While male pirates dominate history, there were plenty of notable female pirates, too, such as Anne Bonny. Born in Cork, Ireland, around 1700, Anne Bonny was known for her tough spirit. There is little information known about her, but it is said that she married a poverty-stricken sailor at the age of 16. Her father did not approve of this and disowned his daughter. The couple would soon turn to the life of piracy and join Calico Jack’s crew. It is said that she “dressed like a man, while she fought, drank, and swore like one too.” Legend has it that while Bonny appeared as a man, she developed feelings for Mary Read, who joined the crew later on and was also dressed as a man. They would both switch between men’s and women’s clothes as necessary. However, this adventure would soon come to an end in October in 1720, when the ship would fall to Captain Jonathan Barnet to collect their bounty. Records say that, while the rest of the crew caved into surrender, the two women fought to the end and called the men cowards. They were tried and found guilty of several crimes, but their execution was delayed as it was discovered that both women were pregnant. However, it is unclear whether this is true or if the two lied to save themselves. It wouldn’t be until five months later that death would take Mary Read in prison.
Much like Anne Bonny, Mary Read’s history is unknown. She was born around 1690 in England to a widow. It is said that her mother passed her off as a boy to get money from Mary’s grandmother. Later, Read continued to dress a man and would even get a job as a sailor. Later on, she revealed her secret to a Flemish soldier she met during the War of the Spanish Succession and would come to marry. Together they ran The Three Horseshoe Inn in the Dutch town of Breda. After her husband died, she would return to the war dressed as a man, though when peace was signed, Read looked for adventure elsewhere in the West Indies. While navigating the waters, she was soon attacked and was captured by pirates. She then joined them, living life as a free pirate until 1718, when she signed a king’s pardon in exchange for hunting down others who did not acquire the pardon. Read would eventually make her way onto the ship of Calico Jack, where, as stated before, there were accounts of her and Anne Bonny forming a romantic relationship. In any case, it is said that the two were the most ruthless of them all, each carrying a pistol and machete. But as stated above, the ship was captured, but despite this, the two fought till the end. It is unclear what exactly happened to Mary Read during their containment, but records do show that she was buried on April 28, 1721, at St. Catherine Parish in Jamaica.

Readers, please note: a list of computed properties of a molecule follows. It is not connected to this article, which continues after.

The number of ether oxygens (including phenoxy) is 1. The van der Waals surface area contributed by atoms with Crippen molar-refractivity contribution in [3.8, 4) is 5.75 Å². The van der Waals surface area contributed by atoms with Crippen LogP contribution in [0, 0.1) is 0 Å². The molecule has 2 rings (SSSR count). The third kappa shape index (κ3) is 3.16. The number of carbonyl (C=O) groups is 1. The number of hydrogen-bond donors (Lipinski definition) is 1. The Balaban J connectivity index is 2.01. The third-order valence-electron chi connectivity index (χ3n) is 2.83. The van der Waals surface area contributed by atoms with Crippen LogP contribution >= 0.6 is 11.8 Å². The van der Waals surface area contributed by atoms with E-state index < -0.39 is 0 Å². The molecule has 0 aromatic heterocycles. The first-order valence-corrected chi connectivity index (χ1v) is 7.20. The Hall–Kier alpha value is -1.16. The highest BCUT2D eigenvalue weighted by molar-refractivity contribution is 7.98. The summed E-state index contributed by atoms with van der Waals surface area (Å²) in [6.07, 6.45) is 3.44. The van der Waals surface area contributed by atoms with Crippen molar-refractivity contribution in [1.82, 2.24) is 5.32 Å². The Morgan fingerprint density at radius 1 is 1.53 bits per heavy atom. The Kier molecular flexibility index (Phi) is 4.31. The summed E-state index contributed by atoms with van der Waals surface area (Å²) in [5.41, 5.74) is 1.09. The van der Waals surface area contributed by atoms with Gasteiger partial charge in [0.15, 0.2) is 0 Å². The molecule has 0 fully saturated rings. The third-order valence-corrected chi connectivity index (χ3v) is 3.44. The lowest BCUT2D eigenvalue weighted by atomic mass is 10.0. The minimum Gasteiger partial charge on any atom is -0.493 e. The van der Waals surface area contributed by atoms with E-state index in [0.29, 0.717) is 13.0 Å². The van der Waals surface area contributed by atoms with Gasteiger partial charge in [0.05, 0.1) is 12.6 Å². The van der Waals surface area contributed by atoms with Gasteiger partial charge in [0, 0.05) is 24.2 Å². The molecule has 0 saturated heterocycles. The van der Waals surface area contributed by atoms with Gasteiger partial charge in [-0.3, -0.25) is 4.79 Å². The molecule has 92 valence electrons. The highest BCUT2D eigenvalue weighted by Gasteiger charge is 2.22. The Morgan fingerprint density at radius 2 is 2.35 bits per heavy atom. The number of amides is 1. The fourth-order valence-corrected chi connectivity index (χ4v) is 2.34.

— Maya Ross
Black Pirates and the Tale of Black Caesar
Five Pirate Myths That Are Actually True
Pirates in the Ancient Mediterranean
Biography of Anne Bonny, Irish Pirate and Privateer
Biography of French Pirate François L’Olonnais